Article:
Pulling Back the Curtain on the Mercy Killing of Newborns

Peter Singer is a professor of bioethics at Princeton University and the author of "Rethinking Life and Death: The Collapse of Our Traditional Ethics" (St. Martin's Press, 1994).

In Thursday’s New England Journal of Medicine, two doctors from the University Medical Center Groningen in the Netherlands outline the circumstances in which doctors in their hospital have, in 22 cases over seven years, carried out euthanasia on newborn infants. All of these cases were reported to a district attorney’s office in the Netherlands. None of the doctors were prosecuted.

Eduard Verhagen and Pieter Sauer divide into three groups the newborns for whom decisions about ending life might be made.

The first consists of infants who would die soon after birth even if all existing medical resources were employed to prolong their lives.


In the second group are infants who require intensive care, such as a respirator, to keep them alive, and for whom the expectations regarding their future are “very grim.” These are infants with severe brain damage. If they can survive beyond intensive care, they will still have a very poor quality of life.

The third group includes infants with a “hopeless prognosis” and who also are victims of “unbearable suffering.” For example, in the third group was “a child with the most serious form of spina bifida,” the failure of the spinal cord to form and close properly. Yet infants in group three may no longer be dependent on intensive care.

It is this third group that creates the controversy because their lives cannot be ended simply by withdrawing intensive care. Instead, at the University Medical Center Groningen, if suffering cannot be relieved and no improvement can be expected, the physicians will discuss with the parents whether this is a case in which death “would be more humane than continued life.” If the parents agree that this is the case, and the team of physicians also agrees -- as well as an independent physician not otherwise associated with the patient -- the infant’s life may be ended.

American “pro-life” groups will no doubt say that this is just another example of the slippery slope that the Netherlands began to slide down once it permitted voluntary euthanasia 20 years ago. But before they begin denouncing the Groningen doctors, they should take a look at what is happening in the United States.

One thing is undisputed: Infants with severe problems are allowed to die in the U.S. These are infants in the first two of the three groups identified by Verhagen and Sauer. Some of them -- those in the second group -- can live for many years if intensive care is continued. Nevertheless, U.S. doctors, usually in consultation with parents, make decisions to withdraw intensive care. This happens openly, in Catholic as well as non-Catholic hospitals.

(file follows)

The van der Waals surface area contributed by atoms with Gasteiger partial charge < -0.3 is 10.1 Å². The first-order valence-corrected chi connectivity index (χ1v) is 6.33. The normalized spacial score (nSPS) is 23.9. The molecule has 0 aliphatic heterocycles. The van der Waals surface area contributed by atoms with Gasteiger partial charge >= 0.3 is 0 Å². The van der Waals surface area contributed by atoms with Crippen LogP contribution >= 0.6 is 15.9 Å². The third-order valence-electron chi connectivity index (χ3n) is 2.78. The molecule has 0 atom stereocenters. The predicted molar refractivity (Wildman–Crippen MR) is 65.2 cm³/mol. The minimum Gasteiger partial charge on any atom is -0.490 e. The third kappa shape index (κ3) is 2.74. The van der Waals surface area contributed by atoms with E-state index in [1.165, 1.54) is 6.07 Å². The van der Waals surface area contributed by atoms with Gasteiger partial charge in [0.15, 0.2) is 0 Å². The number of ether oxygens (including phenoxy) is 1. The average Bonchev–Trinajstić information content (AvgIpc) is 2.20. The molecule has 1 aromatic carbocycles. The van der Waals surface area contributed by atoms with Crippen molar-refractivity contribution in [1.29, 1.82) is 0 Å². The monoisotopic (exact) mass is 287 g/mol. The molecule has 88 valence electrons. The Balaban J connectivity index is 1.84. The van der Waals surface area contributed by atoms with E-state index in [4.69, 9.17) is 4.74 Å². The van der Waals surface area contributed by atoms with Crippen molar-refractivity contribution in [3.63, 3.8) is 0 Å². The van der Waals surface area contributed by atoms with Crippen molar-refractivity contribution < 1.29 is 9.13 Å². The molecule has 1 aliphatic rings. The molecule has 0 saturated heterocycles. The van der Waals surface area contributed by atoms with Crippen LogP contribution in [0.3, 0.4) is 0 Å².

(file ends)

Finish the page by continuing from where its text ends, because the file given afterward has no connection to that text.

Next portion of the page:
I have taken my Princeton students to St. Peter’s University Hospital, a Catholic facility in New Brunswick, N.J., that has a major neonatal intensive care unit, where Dr. Mark Hiatt, the unit director, has described cases in which he has withdrawn intensive care from infants with severe brain damage.


Among neonatologists in the U.S. and the Netherlands, there is widespread agreement that sometimes it is ethically acceptable to end the life of a newborn infant with severe medical problems. Even the Roman Catholic Church accepts that it is not always required to use “extraordinary” means of life support and that a respirator can be considered “extraordinary.”

The only serious dispute is whether it is acceptable to end the life of infants in Verhagen and Sauer’s third group, that is, infants who are no longer dependent on intensive care for survival. To put this another way: The dispute is no longer about whether it is justifiable to end an infant’s life if it won’t be worth living but whether that end may be brought about by active means, or only by the withdrawal of treatment.

I believe the Groningen protocol to be based on the sound ethical perception that the means by which death occurs is less significant, ethically, than the decision that it is better that an infant’s life should end. If it is sometimes acceptable to end the lives of infants in group two -- and virtually no one denies this -- then it is also sometimes acceptable to end the lives of infants in group three.

And, on the basis of comments made to me by some physicians, I am sure that the lives of infants in group three are sometimes ended in the U.S. But this is never reported or publicly discussed, for fear of prosecution. That means that standards governing when such actions are justified cannot be appropriately debated, let alone agreed upon.

In the Netherlands, on the other hand, as Verhagen and Sauer write, “obligatory reporting with the aid of a protocol and subsequent assessment of euthanasia in newborns help us to clarify the decision-making process.” There are many who will think that the existence of 22 cases of infant euthanasia over seven years at one hospital in the Netherlands shows that it is a society that has less respect for human life than the United States. But I’d suggest that they take a look at the difference in infant mortality rates between the two countries.

The CIA World Factbook shows that the U.S. has an infant mortality rate of 6.63 per 1,000 live births, the Netherlands 5.11. If the U.S. had infant mortality rates as low as the Netherlands, there would be 6,296 fewer infant deaths nationwide each year.

Building a healthcare system in the U.S. as good as that in the Netherlands -- as measured by infant mortality -- is far more worthy of the attention of those who value human life than the deaths of 22 tragically afflicted infants.